Updated: Mar 4, 2021
There are preparation steps before buying a home. There are the showings and the offers. It’s easy to think once you have an accepted offer, you’re most of the way through the buying process. You’re really just getting started. Here are the steps you will take once you have a home under contract.
1. Fill out a loan application and submit paperwork.
A loan application will include your personal information, previous employment history, current employment, income, current housing, net worth, and much more. It also gives your lender the go-ahead to run your credit. It must be completed within 5 days of contract signing. At this point, the lender will request supporting documentation from you, which will include the items mentioned in #1 and probably some additional ones.
2. Submit escrow.
Part of your contract will include earnest money, which shows the seller you’re serious about buying the home. It’s usually about 1% of the purchase price and it is due within 3 days, although the amount is up to you when your agent writes the contract. You will get this money back if you choose not to move forward during the inspection period. If you choose to cancel the contract after the inspection period, you may not receive your escrow back. If you don’t submit escrow at all, the contract is void.
3. Speak with an insurance agent (or two, or three).
As soon as you’re under contract, I suggest speaking with an insurance agent. Most properties can be easy to quote, and others take a little longer. You want to make sure you get the best coverage for the best possible price, so get ahead by shopping early. You will need to refine as you gain more information, however, you should get the process started.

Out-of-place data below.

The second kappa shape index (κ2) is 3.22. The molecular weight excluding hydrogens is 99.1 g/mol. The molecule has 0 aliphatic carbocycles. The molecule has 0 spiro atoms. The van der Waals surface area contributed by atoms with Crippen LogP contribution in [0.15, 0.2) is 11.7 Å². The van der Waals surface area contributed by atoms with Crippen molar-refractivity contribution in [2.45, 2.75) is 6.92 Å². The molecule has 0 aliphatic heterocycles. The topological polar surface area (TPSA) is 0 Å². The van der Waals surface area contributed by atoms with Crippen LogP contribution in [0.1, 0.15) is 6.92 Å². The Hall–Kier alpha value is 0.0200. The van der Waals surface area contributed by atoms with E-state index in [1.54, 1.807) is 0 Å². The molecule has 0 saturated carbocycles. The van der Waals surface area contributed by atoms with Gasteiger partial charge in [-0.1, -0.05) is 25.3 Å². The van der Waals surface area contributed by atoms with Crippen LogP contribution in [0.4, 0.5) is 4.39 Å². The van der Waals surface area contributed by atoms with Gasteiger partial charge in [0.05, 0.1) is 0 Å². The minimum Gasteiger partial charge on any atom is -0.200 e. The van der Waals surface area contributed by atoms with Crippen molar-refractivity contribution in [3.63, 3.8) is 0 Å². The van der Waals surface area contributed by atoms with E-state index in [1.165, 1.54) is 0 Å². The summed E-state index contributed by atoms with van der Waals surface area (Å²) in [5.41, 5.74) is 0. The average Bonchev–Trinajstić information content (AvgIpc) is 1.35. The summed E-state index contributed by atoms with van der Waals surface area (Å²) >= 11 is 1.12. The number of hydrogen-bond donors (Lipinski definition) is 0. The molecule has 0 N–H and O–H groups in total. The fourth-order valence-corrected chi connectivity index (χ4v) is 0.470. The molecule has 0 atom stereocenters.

4. Sign disclosures.
Your lender will send you disclosures periodically. Check to make sure their numbers are correct (income, assets, purchase price, interest rate, etc.) and sign.
Once you are under contract to purchase a property, you will have time to inspect the property. The inspection period varies and is usually 7-15 days. You should certainly have a professional inspector inspect the home and give you a report early on in the inspection period. Depending on the inspection report, property type, and location, you may prefer to have additional inspections as well. We had a termite inspection and a structural inspection done recently. Inspections cost money, however, it is worth every penny to know what you’re buying.
6. Get quotes and renegotiate (optional).
Sometimes, inspections come back clean. Other times, they unearth some serious problems. Mostly, they’re somewhere in between. Use the inspection period to bring professionals out to give you estimates for repairs. Insurance providers looks at four main parts of the home: roof, HVAC, plumbing, and electrical. These items are broken out in a 4-point report, which your inspector gives to you, and you in turn provide to your insurance agent. These areas of the home greatly influence insurability and insurance premiums, so most sellers will agree to either fix these items or will agree to a lower selling price for the amount the repairs will cost the buyer. We recently renegotiated decreasing the purchase price by the cost of a new roof. Alternatively, the seller of my first house let me pick out the shingle color and paid for and redid the roof two weeks before we closed.
7. Order the appraisal.